The National Climate Change Impact Survey (NCCIS) report released by the Central Bureau of Statistics (CBS) last week showed how climate change is badly affecting our agriculture, forests, biodiversity, water resources and energy security. Is the impact of climate change really that serious for Nepal? If so, what can we do to cope, as a country and as individuals? Laxmi Dutt Bhatta, a climate and ecosystem management expert with the International Center for Integrated Mountain Development (ICIMOD), shared his views with Republica’s Mahabir Paudyal and Kosh Raj Koirala.
To start with, how severe is the impact of climate change on Nepal?
We have to look into changes brought about by climate change holistically. Our research has found that climate in Nepal has been changing since the 1980s. The changes manifest most visibly in changing patterns of rainfall. We have noticed erratic rainfall in the past 30 years. You have a lot of rainfall in the dry season and little of it during the rainy season. This is happening not only in Nepal but across the Himalayas. The recent reports by CBS and our own studies support this.
Climate change has had visible impact on agriculture, biodiversity, forestry and availability of water resources. All this has changed our agriculture pattern, which is directly linked to food security. Cumulatively, this has led to many disasters as well. Take the recent Mungling landslides. We have seen the rise of diseases, insects and invasive species that were not seen previously. These invasive species are changing our ecosystem. Our forests are not the same as they were in the past. The invasive species outnumber productive and useful plants. Our infrastructure development has added to the woe. We construct roads in hilly areas without proper survey and without taking into account disaster risk of those areas. This leads to soil erosion. You may not call it a direct result of climate change but climate has definitely accelerated this. They are interlinked.
What will be the situation in the next 20 or 30 years if climate change continues at this rate?
Experts have made projections about the availability of water resources for the next 20 or 30 years. Our findings suggest total amount of water may not change but pattern of rainfall will completely change. Monsoon will be more delayed after 30 years and our agriculture productivity will suffer. We will have to change our cropping cycle. More invasive species will appear in our forests. All this will impact agricultural productivity, biodiversity, crop production and our farming system, which in turn will hinder our efforts to ensure food security and development. Geological pattern of the Himalayas will change. But it could also have some positive impacts. For example, with the rise of the temperature in the Himalayas, agricultural activities will be possible even in higher elevations and more space will be available for agriculture. But this is not a happy prospect. This cannot be taken as a blessing in disguise.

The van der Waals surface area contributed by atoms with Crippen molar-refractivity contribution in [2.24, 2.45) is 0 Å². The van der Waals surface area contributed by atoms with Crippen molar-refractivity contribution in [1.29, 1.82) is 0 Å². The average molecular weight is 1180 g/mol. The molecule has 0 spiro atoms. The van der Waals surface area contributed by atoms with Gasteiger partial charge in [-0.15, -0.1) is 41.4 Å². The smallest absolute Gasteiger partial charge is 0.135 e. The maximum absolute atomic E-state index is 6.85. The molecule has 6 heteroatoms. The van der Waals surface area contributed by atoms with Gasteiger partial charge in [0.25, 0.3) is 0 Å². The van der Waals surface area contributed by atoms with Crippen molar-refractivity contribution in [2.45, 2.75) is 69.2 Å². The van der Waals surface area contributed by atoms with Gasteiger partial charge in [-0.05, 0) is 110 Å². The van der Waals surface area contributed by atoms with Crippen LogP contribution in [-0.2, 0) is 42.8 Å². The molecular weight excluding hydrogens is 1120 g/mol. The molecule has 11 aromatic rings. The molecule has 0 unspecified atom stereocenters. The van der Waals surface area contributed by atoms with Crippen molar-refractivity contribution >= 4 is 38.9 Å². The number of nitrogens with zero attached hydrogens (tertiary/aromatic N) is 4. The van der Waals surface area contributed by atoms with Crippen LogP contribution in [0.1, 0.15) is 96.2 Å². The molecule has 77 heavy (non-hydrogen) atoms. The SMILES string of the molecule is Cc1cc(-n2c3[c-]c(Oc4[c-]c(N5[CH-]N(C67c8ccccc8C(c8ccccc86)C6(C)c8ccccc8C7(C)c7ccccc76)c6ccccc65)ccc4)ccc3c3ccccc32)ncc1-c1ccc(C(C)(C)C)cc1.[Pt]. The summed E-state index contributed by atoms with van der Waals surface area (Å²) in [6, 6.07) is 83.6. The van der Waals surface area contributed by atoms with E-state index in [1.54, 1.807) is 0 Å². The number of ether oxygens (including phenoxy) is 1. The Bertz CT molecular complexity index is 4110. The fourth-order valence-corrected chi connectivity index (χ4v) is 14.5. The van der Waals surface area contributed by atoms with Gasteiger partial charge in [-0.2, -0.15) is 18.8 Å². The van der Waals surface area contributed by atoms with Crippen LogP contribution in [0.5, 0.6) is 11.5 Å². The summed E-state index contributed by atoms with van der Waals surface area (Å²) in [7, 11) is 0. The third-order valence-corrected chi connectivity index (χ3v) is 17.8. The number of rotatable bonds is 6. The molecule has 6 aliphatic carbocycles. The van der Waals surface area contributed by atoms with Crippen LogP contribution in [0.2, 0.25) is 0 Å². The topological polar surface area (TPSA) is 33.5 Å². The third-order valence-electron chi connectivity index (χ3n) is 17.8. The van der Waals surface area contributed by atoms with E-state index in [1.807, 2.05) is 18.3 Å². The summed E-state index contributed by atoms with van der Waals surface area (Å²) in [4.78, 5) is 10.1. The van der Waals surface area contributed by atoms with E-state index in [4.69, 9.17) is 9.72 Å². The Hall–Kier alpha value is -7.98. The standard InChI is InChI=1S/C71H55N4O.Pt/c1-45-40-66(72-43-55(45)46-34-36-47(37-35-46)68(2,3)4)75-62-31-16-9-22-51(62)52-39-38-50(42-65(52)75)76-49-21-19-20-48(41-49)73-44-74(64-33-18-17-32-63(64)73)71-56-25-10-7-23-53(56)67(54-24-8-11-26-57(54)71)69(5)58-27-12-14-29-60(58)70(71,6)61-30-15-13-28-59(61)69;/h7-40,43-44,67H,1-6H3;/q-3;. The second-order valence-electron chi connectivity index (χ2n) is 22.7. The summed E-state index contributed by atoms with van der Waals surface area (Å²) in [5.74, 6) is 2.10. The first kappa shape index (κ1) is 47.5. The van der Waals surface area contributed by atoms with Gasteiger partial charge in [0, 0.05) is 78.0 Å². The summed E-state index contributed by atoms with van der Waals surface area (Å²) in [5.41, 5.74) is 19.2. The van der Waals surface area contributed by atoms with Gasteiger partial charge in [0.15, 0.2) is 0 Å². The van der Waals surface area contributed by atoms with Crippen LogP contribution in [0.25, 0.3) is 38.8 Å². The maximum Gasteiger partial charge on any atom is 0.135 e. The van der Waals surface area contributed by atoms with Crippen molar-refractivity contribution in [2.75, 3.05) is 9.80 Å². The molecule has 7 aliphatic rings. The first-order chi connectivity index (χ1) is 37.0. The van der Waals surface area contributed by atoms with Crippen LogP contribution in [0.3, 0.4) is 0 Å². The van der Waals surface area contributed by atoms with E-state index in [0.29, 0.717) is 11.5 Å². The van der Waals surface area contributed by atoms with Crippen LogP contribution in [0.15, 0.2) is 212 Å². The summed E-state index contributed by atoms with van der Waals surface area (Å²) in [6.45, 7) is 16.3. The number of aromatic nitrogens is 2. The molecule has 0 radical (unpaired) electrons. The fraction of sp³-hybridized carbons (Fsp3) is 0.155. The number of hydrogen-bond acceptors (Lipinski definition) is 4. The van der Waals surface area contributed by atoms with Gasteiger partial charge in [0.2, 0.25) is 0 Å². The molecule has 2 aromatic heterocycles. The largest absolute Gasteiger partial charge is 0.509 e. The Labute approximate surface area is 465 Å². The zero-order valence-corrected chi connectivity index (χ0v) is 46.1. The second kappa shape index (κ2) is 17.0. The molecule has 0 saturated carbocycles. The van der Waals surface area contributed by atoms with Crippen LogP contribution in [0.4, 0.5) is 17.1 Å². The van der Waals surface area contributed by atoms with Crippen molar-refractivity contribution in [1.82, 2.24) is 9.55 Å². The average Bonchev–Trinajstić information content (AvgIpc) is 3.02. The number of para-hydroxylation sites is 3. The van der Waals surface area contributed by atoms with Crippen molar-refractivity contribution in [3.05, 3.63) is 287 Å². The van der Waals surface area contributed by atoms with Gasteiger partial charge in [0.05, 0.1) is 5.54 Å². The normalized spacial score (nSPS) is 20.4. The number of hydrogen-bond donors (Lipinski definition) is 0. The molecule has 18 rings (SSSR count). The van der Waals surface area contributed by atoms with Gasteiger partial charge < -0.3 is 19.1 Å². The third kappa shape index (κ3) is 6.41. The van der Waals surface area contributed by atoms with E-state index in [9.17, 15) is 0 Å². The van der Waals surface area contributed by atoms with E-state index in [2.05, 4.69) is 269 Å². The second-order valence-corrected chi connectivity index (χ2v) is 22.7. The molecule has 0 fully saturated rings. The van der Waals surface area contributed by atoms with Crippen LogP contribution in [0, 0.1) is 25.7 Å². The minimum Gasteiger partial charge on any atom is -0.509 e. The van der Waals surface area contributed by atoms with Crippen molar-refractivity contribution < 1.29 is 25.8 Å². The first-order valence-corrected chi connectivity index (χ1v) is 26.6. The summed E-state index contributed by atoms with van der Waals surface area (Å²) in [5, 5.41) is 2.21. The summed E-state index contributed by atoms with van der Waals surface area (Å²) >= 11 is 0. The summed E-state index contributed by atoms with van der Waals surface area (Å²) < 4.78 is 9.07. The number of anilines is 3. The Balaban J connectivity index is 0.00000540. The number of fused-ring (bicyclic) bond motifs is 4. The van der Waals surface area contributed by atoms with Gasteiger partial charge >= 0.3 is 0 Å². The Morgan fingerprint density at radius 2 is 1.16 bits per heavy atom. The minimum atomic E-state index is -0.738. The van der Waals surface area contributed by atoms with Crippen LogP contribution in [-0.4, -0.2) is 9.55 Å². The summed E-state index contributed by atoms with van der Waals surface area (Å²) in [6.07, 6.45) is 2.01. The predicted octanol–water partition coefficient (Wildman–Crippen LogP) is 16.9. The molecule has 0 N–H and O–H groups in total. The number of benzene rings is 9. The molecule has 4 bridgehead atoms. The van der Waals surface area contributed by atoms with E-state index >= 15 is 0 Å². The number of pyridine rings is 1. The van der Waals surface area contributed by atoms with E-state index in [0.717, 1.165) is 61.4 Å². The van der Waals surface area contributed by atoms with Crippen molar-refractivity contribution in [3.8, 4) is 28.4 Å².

Overall, how vulnerable is Nepal to climate change?
You can say we are one of the most vulnerable countries in this region as our country lies mostly within the fragile Himalayas. Vulnerability is measured in terms of ability to cope with climate induced disasters, poverty status, technicality of climate change, and forest and geography and biodiversity. If people are poor, they won’t be able to cope with climate change impacts. And if the country is poor it won’t be able to help its people cope with that impact. But there is no reason for alarm as well. For the last decade or so Nepal has been doing rather well in terms of adaptation. There have seen good intervention efforts by the government as well as by various non-governmental actors. In fact, Nepal is leading the adaptation process globally. Nepal was rated as the best country last year in one climate change negotiation. Ministry of Population and Environment was also awarded for this. Our efforts are much better compared to other countries in South Asia. We are ahead of India, for example.